WheelSim VR: learning safe electric wheelchair operation thanks to virtual reality
WheelSim VR: learning safe electric wheelchair operation thanks to Virtual Reality
We asked David Hofer, CEO of LIFEtool
LIFEtool is a non-profit organization that counsels and equips people with the tools, they need to be successful. The Austrian company now successfully adapted its 2D-based simulator WheelSim to virtual reality. VR training enables power wheelchair users to practice difficult tasks in a safe environment. REHACARE.com spoke with CEO David Hofer about the opportunities of virtual reality, learned about the WheelSim VR and found out which people benefit most from the e-wheelchair simulator.
Driver safety trainings are a pretty good idea - also for the use of electric wheelchairs. With test users like Andreas (pictured), LIFEtool has developed WheelSim VR. Recently, the e-wheelchair simulation has been in the pilot phase.
David Hofer: So far, VR has not conquered a larger share of the gaming market and has struggled to meet expectations in this realm. That being said, we believe that VR is poised to play an increasingly significant role in the future, especially when it comes to more "serious" applications such as simulations or making experiences that are otherwise impossible or only achievable by taking great risks – this includes an experience that takes the user inside the human body, or a tour of the International Space Station, ...
Was this the reason you converted yoursoftware from 2D to a VR environment or what prompted you to turn WheelSim into an even more immersive and tangible experience?
Hofer: WheelSim was sold worldwide and was then adapted (branded) at the request of a well-known power wheelchair manufacturer. The latter also used this tool for training purposes. This prompted some incredible feedback from a young man with disability, who was able to showcase his ability thanks to WheelSim and subsequently received an electric wheelchair. To our knowledge, WheelSim was also the only commercially available e-wheelchair simulator and thus identified and filled a key niche.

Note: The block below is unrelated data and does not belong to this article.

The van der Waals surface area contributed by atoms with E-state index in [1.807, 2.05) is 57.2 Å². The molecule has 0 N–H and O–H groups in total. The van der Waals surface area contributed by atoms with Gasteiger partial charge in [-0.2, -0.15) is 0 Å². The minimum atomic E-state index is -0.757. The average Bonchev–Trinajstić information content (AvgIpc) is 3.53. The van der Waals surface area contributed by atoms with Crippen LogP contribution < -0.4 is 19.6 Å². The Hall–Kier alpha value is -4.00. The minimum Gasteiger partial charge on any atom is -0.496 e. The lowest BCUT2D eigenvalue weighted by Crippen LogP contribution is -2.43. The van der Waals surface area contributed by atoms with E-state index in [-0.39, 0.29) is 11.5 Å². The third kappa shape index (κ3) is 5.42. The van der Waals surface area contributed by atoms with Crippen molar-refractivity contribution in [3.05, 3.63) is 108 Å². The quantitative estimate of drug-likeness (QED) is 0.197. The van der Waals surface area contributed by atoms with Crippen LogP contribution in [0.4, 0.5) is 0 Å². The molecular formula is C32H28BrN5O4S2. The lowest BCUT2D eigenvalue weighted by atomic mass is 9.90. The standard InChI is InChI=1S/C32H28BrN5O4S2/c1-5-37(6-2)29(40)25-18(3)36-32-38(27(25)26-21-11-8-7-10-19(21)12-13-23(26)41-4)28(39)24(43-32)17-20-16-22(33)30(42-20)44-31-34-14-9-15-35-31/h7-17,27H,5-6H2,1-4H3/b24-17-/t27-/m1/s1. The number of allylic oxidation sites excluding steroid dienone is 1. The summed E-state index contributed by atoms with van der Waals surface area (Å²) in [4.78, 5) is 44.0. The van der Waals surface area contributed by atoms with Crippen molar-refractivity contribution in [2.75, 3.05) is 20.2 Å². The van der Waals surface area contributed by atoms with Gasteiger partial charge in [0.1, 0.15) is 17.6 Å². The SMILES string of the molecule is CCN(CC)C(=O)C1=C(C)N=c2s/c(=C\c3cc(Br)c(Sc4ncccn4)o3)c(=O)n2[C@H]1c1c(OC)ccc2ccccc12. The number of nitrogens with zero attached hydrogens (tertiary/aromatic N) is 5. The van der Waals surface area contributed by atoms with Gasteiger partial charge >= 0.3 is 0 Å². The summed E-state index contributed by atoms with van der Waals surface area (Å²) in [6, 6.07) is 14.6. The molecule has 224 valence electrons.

The app is primarily designed to help children and/or people with learning disabilities who use a power wheelchair. Why did you decide to focus on this target audience?
Hofer: We feel very strongly about this target group and have worked closely with it right from the start. Thanks to the counseling sessions, this group has always been an important source for new ideas and inspiration for innovations. People in this group can benefit most from training road and traffic situations in the safe environment of the app. Therapists and rehab technicians can use the app to better assess the needs and abilities of electric wheelchair users and possibly try out suitable control devices.
Power wheelchair manufacturer Bandagist Heindl is on board with you. Did you also include feedback from power wheelchair users in your design?
Hofer: Of course, that goes without saying! Wheelchair users were involved in this process right from the start as part of the requirements analysis and the iterative design and evaluation approach [a series of steps that you repeat, tweaking and improving your product with each cycle; editor’s note] pertaining to the first prototypes and the pilot phase. We involved children and adults, both with and without learning disabilities, long-term electric wheelchair users, and persons who have recently started rehabilitation.
WheelSim VR will be released in both a home and a Pro version. What is the difference between the two options?
Hofer: WheelSim Home targets individual users and comes in at a lower price without personal consultations and evaluation tools. WheelSim Pro is mainly directed at institutions such as schools, therapy centers, and wheelchair providers that want to work with multiple people and seek an evaluation and assessment. The latter option includes personal consultations and training logs and the chance to review, discuss and evaluate the recorded sessions afterwards.
What are some other feasible applications or positive effects of WheelSimVR?
Hofer: Apart from the training possibilities, the therapeutic review and assistance with power wheelchairs, WheelSim VR can help as a simulation to also make the perspective and challenges of power wheelchair users more accessible and tangible for people without disabilities and subsequently train and increase their empathy.